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  1. Max Doubt commented on Non Sequitur 10 months ago

    The three wise men came bearing gifts … not AK-47’s. Whole different scenario.

  2. Max Doubt commented on Andy Capp about 2 years ago

    Follow me, Andy … I know a shortcut.

  3. Max Doubt commented on Herman almost 3 years ago


  4. Max Doubt commented on Tom the Dancing Bug about 3 years ago

    That’s nothing … I just found out that I’m a lesbian.

  5. Max Doubt commented on Doonesbury over 3 years ago

    When you view a “Congressional Hearing” there are lots of people sitting behind the main players … doing NOTHING! Are WE paying the salaries for these dummy-props?

  6. Max Doubt commented on Pluggers over 3 years ago

    The freeze-drying process is called SUBLIMATION … Google it. When there is a breeze, a vacuum is formed on one side of the garment, causing the ice to sublimate into vapor. (You can thank me later).

  7. Max Doubt commented on Herman over 4 years ago

    Even when it’s cloudly on the slopes … it’s Sonny into the trees.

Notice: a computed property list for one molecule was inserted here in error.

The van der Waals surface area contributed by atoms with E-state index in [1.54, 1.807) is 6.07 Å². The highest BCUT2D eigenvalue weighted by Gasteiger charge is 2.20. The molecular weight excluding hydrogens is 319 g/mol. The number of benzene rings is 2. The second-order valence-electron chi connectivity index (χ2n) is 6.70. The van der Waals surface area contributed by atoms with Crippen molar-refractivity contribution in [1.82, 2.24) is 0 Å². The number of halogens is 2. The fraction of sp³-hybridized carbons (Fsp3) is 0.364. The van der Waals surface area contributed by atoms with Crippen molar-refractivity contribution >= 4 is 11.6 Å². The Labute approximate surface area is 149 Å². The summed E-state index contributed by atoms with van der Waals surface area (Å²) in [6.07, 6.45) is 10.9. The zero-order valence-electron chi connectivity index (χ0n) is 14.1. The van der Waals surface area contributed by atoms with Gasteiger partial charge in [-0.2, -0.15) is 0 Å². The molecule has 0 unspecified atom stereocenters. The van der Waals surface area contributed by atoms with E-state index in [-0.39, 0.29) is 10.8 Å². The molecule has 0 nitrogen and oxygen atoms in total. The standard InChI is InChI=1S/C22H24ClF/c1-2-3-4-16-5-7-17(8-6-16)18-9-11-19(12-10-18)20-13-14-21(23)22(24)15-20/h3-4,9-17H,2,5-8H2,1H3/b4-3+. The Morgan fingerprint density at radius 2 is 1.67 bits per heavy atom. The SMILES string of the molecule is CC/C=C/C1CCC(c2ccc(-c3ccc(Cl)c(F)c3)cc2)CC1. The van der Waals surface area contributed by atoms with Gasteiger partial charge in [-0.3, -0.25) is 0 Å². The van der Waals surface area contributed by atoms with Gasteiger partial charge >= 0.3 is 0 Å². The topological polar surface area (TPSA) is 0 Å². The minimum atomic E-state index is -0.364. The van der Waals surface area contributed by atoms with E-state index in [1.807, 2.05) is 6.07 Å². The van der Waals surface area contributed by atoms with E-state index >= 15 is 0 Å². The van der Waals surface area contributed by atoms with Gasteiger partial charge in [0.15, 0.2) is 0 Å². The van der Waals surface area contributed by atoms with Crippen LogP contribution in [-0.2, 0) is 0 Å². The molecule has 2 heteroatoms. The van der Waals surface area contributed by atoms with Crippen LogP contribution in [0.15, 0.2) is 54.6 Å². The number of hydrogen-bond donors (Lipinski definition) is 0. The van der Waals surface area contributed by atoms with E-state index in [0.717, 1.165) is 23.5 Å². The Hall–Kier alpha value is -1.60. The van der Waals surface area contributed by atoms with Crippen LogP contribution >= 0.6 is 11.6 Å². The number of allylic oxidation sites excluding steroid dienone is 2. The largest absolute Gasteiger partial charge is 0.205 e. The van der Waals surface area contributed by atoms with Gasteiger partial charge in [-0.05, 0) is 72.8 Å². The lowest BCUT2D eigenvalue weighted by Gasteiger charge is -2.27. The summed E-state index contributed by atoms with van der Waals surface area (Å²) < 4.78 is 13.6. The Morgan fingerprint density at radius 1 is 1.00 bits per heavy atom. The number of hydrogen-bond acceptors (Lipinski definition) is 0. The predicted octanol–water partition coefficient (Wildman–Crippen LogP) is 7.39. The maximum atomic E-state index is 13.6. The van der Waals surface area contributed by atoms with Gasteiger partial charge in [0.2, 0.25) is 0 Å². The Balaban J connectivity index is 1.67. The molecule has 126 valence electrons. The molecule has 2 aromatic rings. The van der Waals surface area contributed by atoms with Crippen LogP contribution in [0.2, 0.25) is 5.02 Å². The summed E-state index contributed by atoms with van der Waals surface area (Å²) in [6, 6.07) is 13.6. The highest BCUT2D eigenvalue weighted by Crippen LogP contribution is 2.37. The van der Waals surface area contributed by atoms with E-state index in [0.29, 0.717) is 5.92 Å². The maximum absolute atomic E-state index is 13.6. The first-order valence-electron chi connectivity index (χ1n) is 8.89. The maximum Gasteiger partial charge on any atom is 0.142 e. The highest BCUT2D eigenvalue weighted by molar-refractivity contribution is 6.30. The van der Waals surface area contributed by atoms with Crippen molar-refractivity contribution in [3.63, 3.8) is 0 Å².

8. Max Doubt commented on Pluggers almost 5 years ago

    Show some pride … digitize.

  9. Max Doubt commented on Frank & Ernest almost 5 years ago

    Which begs the question … if Herman Cain was still running for President, would he choose Papa John for a running mate?

  10. Max Doubt commented on Adam@Home almost 5 years ago


    The slang term ‘qt’ is a shortened form of ‘quiet’. There’s no definitive source for the phrase ‘on the q.t.’, although it appears to be of 19th century British origin – not, as is often supposed, American. The longer phrase ‘on the quiet’ is also not especially old, but is first recorded somewhat before ‘on the qt’, in Otago: Goldfields & Resources, 1862:

    “Unless men can work [the gold] on ‘the quiet’, they are not likely to make ‘piles’ so rapidly as Messrs. Hartley and Riley.”

    That first record is from new Zealand, but is soon followed by citations from the United Kingdom and the USA.

    As to on the q.t., in The Facts on File Encyclopedia of Word and Phrase Origins, Robert Hendrickson states:

    “A British broadside ballad (1870) contained the line ‘Whatever I tell you is on the Q.T.’”

    It would be good to know the name of the ballad in order to follow up this assertion. Unfortunately, the author doesn’t give it, from which we can only suppose he didn’t know it himself. Without some supporting evidence that claim has to be in doubt.